The {{gsplit()}} above returns an iterator, so other API variants can be easily derived from it:

        {{{!Lua
function iunpack(i,s,v1)
   local function pass(...)
      local v1 = i(s,v1)
      if v1 == nil then
         return ...
      end
      return v1, pass(...)
   end
   return pass()
end

function split(s,sep)
   return iunpack(gsplit(s,sep))
end

function accumulate(t,i,s,v)
   for v in i,s,v do
      t[#t+1] = v
   end
   return t
end

function tsplit(s,sep)
   return accumulate({}, gsplit(s,sep))
end

Note that the above implementation does not allow captures in the separator. To allow for that, another closure must be created to pass along the additional captured strings (see VarargTheSecondClassCitizen). The semantics also get muddy (I suppose one use case would be wanting to know what the actual separator was for each string, eg. for a separator pattern like [%.,;]).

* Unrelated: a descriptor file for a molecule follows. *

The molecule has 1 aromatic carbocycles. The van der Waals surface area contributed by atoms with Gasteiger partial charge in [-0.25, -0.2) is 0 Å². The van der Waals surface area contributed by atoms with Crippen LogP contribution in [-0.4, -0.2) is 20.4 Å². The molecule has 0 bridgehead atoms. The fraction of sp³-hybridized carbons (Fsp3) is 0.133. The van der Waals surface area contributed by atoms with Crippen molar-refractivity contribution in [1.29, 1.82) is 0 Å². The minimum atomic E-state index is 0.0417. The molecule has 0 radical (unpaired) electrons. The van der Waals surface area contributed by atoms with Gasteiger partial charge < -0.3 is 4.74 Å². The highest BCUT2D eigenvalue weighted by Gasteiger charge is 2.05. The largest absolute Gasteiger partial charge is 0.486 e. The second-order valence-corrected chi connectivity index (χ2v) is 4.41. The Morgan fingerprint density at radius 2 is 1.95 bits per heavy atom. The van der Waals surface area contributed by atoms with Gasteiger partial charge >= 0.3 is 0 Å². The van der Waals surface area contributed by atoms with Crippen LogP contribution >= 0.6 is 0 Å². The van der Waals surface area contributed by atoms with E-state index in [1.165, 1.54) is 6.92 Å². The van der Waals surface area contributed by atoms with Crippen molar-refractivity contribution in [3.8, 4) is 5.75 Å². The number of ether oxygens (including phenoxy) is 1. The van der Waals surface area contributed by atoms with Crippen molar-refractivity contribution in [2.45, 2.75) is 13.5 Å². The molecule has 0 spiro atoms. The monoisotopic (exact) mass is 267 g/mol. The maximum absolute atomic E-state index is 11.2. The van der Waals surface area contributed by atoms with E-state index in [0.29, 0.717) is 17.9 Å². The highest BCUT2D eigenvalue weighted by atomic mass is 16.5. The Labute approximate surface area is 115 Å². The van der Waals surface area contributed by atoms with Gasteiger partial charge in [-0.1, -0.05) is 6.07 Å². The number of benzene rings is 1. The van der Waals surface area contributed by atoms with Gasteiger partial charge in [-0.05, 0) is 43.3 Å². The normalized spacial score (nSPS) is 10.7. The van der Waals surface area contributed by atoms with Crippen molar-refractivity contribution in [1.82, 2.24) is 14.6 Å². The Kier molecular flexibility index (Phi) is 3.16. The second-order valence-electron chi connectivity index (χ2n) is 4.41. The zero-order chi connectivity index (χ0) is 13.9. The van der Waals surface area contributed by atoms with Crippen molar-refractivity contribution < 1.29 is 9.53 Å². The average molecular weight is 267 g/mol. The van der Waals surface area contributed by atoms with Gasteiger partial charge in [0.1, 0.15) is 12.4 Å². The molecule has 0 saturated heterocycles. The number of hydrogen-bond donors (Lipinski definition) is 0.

function gsplit(s,sep)
   local i, done, g = 1, false, s:gmatch('(.-)'..sep..'()')
   local function pass(...)
      if ... == nil then
         done = true
         return s:sub(i)
      end
      i = select(select('#',...),...)
      return ...
   end
   return function()
      if done then
         return
      end
      if s == '' or sep == '' then
         done = true
         return s
      end
      return pass(g())
   end
end

The problem with the above implementation is that however easy to read, the (.-) pattern in Lua has awful performance, hence the following implementation based on only string.find (allows for captures in the separator and adds a third argument "plain", similar to string.find):

function string.gsplit(s, sep, plain)
   local start = 1
   local done = false
   local function pass(i, j, ...)
      if i then